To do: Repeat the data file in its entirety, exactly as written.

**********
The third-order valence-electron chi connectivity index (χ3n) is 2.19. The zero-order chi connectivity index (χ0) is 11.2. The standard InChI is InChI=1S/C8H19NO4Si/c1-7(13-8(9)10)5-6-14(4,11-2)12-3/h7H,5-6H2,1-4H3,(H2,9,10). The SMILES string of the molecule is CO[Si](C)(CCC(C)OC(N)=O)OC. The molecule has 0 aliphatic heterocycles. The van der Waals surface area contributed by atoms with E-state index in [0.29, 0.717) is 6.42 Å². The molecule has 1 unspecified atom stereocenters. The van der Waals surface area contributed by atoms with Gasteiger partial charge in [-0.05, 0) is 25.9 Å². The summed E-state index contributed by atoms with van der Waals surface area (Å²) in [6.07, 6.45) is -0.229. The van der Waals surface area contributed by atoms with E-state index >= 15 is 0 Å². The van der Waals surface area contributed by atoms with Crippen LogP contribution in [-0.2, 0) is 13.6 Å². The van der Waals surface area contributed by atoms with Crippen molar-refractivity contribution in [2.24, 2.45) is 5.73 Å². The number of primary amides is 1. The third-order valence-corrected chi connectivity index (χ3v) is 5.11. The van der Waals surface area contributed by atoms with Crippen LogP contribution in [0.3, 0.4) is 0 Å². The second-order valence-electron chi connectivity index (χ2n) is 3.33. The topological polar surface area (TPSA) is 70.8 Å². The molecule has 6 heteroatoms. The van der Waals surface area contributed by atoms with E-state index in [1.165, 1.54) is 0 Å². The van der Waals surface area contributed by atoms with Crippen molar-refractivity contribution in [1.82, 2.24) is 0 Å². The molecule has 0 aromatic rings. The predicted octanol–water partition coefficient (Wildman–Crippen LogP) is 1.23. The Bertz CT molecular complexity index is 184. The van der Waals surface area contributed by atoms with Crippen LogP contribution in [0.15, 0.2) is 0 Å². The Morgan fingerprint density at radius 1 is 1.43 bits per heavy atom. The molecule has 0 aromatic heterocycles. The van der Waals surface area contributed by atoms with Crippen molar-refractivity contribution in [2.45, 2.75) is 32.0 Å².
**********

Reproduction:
The third-order valence-electron chi connectivity index (χ3n) is 2.19. The zero-order chi connectivity index (χ0) is 11.2. The standard InChI is InChI=1S/C8H19NO4Si/c1-7(13-8(9)10)5-6-14(4,11-2)12-3/h7H,5-6H2,1-4H3,(H2,9,10). The SMILES string of the molecule is CO[Si](C)(CCC(C)OC(N)=O)OC. The molecule has 0 aliphatic heterocycles. The van der Waals surface area contributed by atoms with E-state index in [0.29, 0.717) is 6.42 Å². The molecule has 1 unspecified atom stereocenters. The van der Waals surface area contributed by atoms with Gasteiger partial charge in [-0.05, 0) is 25.9 Å². The summed E-state index contributed by atoms with van der Waals surface area (Å²) in [6.07, 6.45) is -0.229. The van der Waals surface area contributed by atoms with E-state index >= 15 is 0 Å². The van der Waals surface area contributed by atoms with Crippen LogP contribution in [-0.2, 0) is 13.6 Å². The van der Waals surface area contributed by atoms with Crippen molar-refractivity contribution in [2.24, 2.45) is 5.73 Å². The number of primary amides is 1. The third-order valence-corrected chi connectivity index (χ3v) is 5.11. The van der Waals surface area contributed by atoms with Crippen LogP contribution in [0.3, 0.4) is 0 Å². The second-order valence-electron chi connectivity index (χ2n) is 3.33. The topological polar surface area (TPSA) is 70.8 Å². The molecule has 6 heteroatoms. The van der Waals surface area contributed by atoms with E-state index in [1.165, 1.54) is 0 Å². The van der Waals surface area contributed by atoms with Crippen molar-refractivity contribution in [1.82, 2.24) is 0 Å². The molecule has 0 aromatic rings. The predicted octanol–water partition coefficient (Wildman–Crippen LogP) is 1.23. The Bertz CT molecular complexity index is 184. The van der Waals surface area contributed by atoms with Crippen LogP contribution in [0.15, 0.2) is 0 Å². The Morgan fingerprint density at radius 1 is 1.43 bits per heavy atom. The molecule has 0 aromatic heterocycles. The van der Waals surface area contributed by atoms with Crippen molar-refractivity contribution in [2.45, 2.75) is 32.0 Å².